Posted by R.K. Gella
Say Champagne, think celebration. The two have become quite synonymous since Dom Perignon accidentally stumbled upon the recipe in the Abbey cellars during the 17th century (and to think the French monk initially sought to rid his wine of effervescence in which he considered a flaw.)
Four centuries later the world still prizes the tickle of bubbly. And as the anticipation for grandest party of the year peaks, the revelers stock up on the tipple of choice for the occasion… sparkling wine.
Wait. Sparkling wine? Don’t you mean…
The reason for my refrain of using the term Champagne comes two fold:
1. To present an accurate statement.
2. To avoid any lawsuit the CIVC (Comité Interprofessionel du Vin de Champagne) may charge me for misrepresentation.
I jest on my second reason, but only slightly. The CIVC has gone through tremendous length and litigation to preserve the integrity of their wine. But preservation might have come at a cost. For those unfamiliar with Champagne, choosing between Champagne (wines strictly from the designated region that comply with AOC classifications) and other sparkling wines (wines from a variety of regions that utilize different types of methods) may come down simply to the price tag.
In June the New York Times reported that there was a bright outlook for Champagne, with emerging economies growing a taste for the wine, however, financial turbulence has halted those expectations as demands for luxury products have dropped dramatically.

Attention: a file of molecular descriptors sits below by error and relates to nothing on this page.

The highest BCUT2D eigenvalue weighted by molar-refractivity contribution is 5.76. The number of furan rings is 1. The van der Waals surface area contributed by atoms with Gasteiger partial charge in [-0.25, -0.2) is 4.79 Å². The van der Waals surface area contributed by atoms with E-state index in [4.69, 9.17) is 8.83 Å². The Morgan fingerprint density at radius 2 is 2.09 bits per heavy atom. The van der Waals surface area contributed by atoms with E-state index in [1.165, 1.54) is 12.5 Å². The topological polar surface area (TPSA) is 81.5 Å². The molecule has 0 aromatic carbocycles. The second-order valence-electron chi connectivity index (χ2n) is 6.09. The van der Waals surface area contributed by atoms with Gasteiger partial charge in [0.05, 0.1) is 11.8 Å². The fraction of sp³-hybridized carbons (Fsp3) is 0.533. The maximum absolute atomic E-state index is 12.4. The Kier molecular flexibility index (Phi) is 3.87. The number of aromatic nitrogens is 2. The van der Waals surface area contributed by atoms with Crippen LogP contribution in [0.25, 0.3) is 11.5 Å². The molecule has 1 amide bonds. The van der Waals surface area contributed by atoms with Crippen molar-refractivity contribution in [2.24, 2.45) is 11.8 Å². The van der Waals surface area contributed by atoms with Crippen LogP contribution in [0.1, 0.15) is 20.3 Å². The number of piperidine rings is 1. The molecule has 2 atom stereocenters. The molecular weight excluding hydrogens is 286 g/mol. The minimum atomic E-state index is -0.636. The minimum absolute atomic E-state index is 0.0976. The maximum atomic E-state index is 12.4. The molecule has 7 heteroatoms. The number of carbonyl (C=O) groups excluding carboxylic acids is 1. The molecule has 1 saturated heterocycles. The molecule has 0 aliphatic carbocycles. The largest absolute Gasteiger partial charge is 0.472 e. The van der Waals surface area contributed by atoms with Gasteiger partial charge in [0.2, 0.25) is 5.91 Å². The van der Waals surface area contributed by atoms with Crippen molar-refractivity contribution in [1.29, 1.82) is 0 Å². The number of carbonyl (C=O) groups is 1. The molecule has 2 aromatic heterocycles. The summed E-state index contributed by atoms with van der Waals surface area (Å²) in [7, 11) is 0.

The Financial Times reports that Champagne sales have declined by 5% in the US over the course of nine months, leaving producers with the hope that sales increase during holidays.
Unfortunately, their hopes might be thwarted by Champagne alternatives.
In the US, Cava (a Spanish sparkling wine of Macabeo, Parellada, Xarel·lo an Chardonnay created in the same method as Champagne) has taken over sparkling wine sales in attribute to its quality and price point. Cava, produced throughout eastern Spain (though primarily in the Penedes region), is often a fraction of the price of Champagne making it a more desirable buy.
And for those who are looking to drink immediately, sparkling wine is seldom left to age, benefiting frugal purchases, which comes as a contrary to the usual outline of purchasing still wines.
Other sparklers that can be equally as enjoyable and economical include sparkling Prosecco or Asti wines (Italian), German Sekt, and California sparkling wines (many investments come from French houses).
If you must stay in France, remember there are several regions outside Champagne that make quality sparklers without the hefty price tags. Vouvray, located in the Loire Valley, crafts quite drinkable wines from Chenin blanc, while Blanquette de Limoux from Languedoc in southwestern France, applies noble craftsmanship using Mauzac, Chenin blanc and Chardonnay.
This is in no way to dissuade you from a vintage Veuve Cliquot La Grande Dame or Perrier-Joet Fleur de Champagne – especially if someone else is pouring it – these remain remarkable wines, yet what is truly more remarkable, and completely possible to find, is a wine in which quality rationally aligns to price.